9am: Time for snack and a cup of coffee.
10am: First crate of lobsters, seems like it took forever.
12pm: Still on second crate, and break for lunch. That can of A&W root beer tastes great.
1pm: Start third crate of lobsters, feeling like we are not going to do very well today.
4pm: We are done and have three-and-a-half crates. Price is the same as Monday, as well as the same amount of expenses.
5pm: Boat is on the mooring and we are headed home. Going to bed early tonight.
6pm: Say Grace, enjoy visiting with my family.
8pm: Bed after a cup of tea.
Friday, July 15
5am: Dunkin' coffee.
6am: Meet Leif at dock, and head to get bait and fuel.
7am: Third pair of traps we hauled had seven keepers in it. This is looking to be a better day than yesterday.
12pm: We are flying through the gear and have almost five crates now, best day so far!
1pm: We sell, and the price is the same ($3.80), but expected to drop next week. Oh well, at least we have a job. Lots of folks on the mainland don't.
2pm: Leif and I load the boat with fishing gear for another sentinel fishing trip tomorrow as we look for a return of groundfish to the traditional fishing grounds in the inshore area (inside 50 miles from land).
3pm: Boat is loaded and put on the mooring. Headed home early to get to some extra shut-eye tonight.
5pm: Say Grace and enjoy supper and fellowship with my family. There is no better place than Swan's Island to live and raise a family.
6pm: Study charts to determine where we will set 4000 hooks tomorrow.
8pm: Licorice spice tea, then bed.
Saturday, July 16
3:15am: Dunkin' coffee.
4am: Meet Leif at dock to load baited trawls on boat.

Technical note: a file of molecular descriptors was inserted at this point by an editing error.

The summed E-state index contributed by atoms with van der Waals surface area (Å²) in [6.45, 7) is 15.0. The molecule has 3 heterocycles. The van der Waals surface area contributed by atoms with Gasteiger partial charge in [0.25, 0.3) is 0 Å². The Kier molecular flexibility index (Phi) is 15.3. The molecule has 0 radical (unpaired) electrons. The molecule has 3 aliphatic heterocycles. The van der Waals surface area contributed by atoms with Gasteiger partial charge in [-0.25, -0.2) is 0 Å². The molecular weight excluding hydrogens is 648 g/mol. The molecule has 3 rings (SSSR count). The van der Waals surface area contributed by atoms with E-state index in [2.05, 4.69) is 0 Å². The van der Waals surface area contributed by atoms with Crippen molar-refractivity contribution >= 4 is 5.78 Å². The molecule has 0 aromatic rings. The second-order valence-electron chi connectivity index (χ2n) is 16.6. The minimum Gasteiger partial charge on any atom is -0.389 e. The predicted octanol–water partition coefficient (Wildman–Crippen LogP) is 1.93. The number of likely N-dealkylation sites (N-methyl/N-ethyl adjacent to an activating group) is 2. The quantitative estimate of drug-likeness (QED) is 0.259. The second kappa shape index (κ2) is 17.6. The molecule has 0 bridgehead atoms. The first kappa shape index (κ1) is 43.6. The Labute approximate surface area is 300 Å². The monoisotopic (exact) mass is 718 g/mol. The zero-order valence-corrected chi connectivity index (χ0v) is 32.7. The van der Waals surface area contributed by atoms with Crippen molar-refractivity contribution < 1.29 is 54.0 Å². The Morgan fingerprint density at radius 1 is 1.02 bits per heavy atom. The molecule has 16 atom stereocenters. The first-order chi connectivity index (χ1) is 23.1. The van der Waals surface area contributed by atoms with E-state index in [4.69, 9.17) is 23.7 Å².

6am: Set first trawl and let it set for one-and-a-half hours. Have a cup of coffee.
7:30am: Haul first trawl, and tag and release one halibut, and keep a legal sized halibut (43 inches, 32 lbs).
10:30am: Haul last hook aboard and head offshore another 14 miles.
11:30am: Set second 2000 hook trawl and let set for one-and-a-half hours.
12pm: Saw a fin on the surface and investigated. It is a mola-mola (ocean sunfish) about six feet long. Cool looking fish.
12:30pm: Bluefin tuna begin to jump out of water nearby during a slack-tide feeding frenzy on herring.
1pm: Begin to haul second trawl. This doesn't look fun, have caught 50 spiny dogfish so far and it doesn't look like there is an end to it.
6pm: Haul last hook aboard. Caught 501 spiny dogfish (all were released cause there is no market for them here), a few haddock and a few small hake.
9pm: Arrived in harbor, unloaded gear at dock so we will be ready to lobsterfish on monday.
10pm: Say Grace and visit with my family that's still awake.
11pm: Bed. Sleep in tomorrow.
Sunday, July 17
9am: Dunkin' coffee and loving it.
11am: Go to church, listened to a visiting missionary from Word of Life speak about the thousands of kids they are feeding in Guatemala. Good guy and a good cause.
12:30pm: Get home and have leftovers for lunch. Decide to go kayaking with my family.
3pm: The day could not be any prettier, we are paddling our way across mackerel cove on Swan's Island.
5pm: Back home.
5:30pm: Sit down for the evening meal, and thank God for the safety provided on the water this last week as well as all our blessings of which we are not worthy. Nothing is by chance, and I thank Him for that as well as asking him for guidance and protection in the week to come.
8pm: Head to bed, going to be another busy week.
SUBSCRIBE AND FOLLOW
Get top stories and blog posts emailed to me each day. Newsletters may offer personalized content or advertisements.Learn more